The key question guiding Dr. Pomerantz’s research is that of how to facilitate children’s motivation and achievement in school, without undermining their emotional adjustment. To this end, the major emphasis is on the power of children’s environment in the development of their academic and emotional functioning. Dr. Pomerantz’s research group focuses primarily on the contribution of parents to these two types of functioning. Of particular interest, is how the role of parents is shaped by the cultural context in which children and parents reside. To date, the focus has been on the United States and China.
Yu is a fifth year student in Developmental Psychology. She received her BA in Psychology and Economics at Nankai University in China and her MS in Economics at Chinese University of Hong Kong. Her research interests include culture, parenting, emotion adjustment, and academic achievement during early adolescence.
Jiawen is a third year student in Developmental Psychology. She received her BS in Psychology in 2019 at Fudan University in China. Her research interests lie primarily in the area of parenting practices and children’s STEM education. In one of her current projects, she is examining the differences in math activity and math homework in terms of parents’ involvement and children’s math motivation and achievement.
Carolyn is a second year student in Developmental Psychology. She graduated in 2020 from Washington University in St. Louis with a degree in Statistics and Spanish. Her research interests surround parenting, mindsets, and STEM education. Her current projects focus on parents’ growth mindsets about math ability and providing Black and Latinx youth with adequate access to STEM education.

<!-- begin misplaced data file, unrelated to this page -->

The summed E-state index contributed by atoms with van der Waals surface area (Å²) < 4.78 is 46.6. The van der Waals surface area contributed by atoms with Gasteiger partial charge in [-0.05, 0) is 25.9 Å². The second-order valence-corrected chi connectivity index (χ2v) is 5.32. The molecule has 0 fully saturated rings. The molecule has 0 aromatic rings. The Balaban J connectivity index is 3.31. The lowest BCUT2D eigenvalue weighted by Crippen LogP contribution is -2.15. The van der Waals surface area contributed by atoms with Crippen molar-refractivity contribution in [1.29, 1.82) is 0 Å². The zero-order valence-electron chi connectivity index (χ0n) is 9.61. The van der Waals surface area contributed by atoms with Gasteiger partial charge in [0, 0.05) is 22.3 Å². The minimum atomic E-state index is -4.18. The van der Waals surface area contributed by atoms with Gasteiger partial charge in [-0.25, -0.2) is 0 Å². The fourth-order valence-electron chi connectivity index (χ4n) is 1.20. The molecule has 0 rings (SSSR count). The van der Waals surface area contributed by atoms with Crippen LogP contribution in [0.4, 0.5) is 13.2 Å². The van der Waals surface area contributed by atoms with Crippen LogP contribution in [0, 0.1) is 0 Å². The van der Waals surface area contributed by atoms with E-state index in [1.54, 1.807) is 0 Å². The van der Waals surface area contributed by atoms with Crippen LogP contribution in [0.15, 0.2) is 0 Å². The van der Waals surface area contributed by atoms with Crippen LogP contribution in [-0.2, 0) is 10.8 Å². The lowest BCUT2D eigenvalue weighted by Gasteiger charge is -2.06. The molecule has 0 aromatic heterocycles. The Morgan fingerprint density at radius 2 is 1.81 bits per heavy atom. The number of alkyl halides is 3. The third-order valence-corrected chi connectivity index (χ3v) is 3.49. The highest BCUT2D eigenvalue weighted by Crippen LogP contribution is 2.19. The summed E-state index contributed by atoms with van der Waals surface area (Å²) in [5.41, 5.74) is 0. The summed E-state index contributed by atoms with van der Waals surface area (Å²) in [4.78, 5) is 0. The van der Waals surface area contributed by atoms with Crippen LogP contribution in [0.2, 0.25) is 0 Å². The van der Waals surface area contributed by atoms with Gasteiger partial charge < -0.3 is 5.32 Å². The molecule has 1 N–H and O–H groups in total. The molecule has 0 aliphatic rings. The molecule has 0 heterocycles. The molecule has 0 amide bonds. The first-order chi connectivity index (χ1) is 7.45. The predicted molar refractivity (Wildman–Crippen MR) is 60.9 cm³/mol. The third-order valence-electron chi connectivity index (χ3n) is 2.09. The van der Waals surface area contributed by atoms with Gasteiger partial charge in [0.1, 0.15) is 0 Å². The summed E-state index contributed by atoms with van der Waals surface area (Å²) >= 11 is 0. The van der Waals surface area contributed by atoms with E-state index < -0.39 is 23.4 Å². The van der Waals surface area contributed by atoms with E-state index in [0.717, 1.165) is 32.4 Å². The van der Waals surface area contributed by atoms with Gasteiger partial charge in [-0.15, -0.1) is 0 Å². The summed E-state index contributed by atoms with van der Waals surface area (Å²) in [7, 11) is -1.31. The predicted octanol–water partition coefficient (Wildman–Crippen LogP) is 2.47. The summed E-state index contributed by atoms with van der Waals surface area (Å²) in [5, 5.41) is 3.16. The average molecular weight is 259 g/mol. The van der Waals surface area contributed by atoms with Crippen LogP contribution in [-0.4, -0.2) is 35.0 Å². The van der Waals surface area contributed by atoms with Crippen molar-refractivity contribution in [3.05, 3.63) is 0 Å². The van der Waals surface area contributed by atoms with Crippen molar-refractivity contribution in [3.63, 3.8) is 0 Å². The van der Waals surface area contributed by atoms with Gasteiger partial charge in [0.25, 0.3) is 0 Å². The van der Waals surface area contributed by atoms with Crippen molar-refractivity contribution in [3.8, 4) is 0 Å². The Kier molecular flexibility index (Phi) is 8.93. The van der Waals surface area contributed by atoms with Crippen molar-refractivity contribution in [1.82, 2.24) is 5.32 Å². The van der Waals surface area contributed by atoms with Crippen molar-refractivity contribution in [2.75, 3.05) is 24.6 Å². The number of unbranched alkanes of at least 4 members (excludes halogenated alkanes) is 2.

Elaine is a second year master’s student in Developmental Psychology. She received her BS in Psychology and BA in Early Childhood and Family Studies from the University of Washington in 2020. Her research interests include motivation and academic achievement, parenting, and STEM education. Her current project focuses on the impact of different forms of parental involvement on children’s motivation and math achievement.
Diana is a researcher in the Education Systems & Policy program area at American Institutes for Research (AIR). Her primary responsibilities include analyzing, interpreting, and reporting on quantitative and qualitative data. She is also involved in design and planning of research. Her main interest is promoting equitable learning, particularly in STEM.
Michael is an Assistant Professor of Educational Psychology at the University of Georgia. In this role, he conducts research on how parents and teachers can foster positive motivational beliefs in their students about STEM fields. He also gets the opportunity to teach future teachers about child development and educational psychology.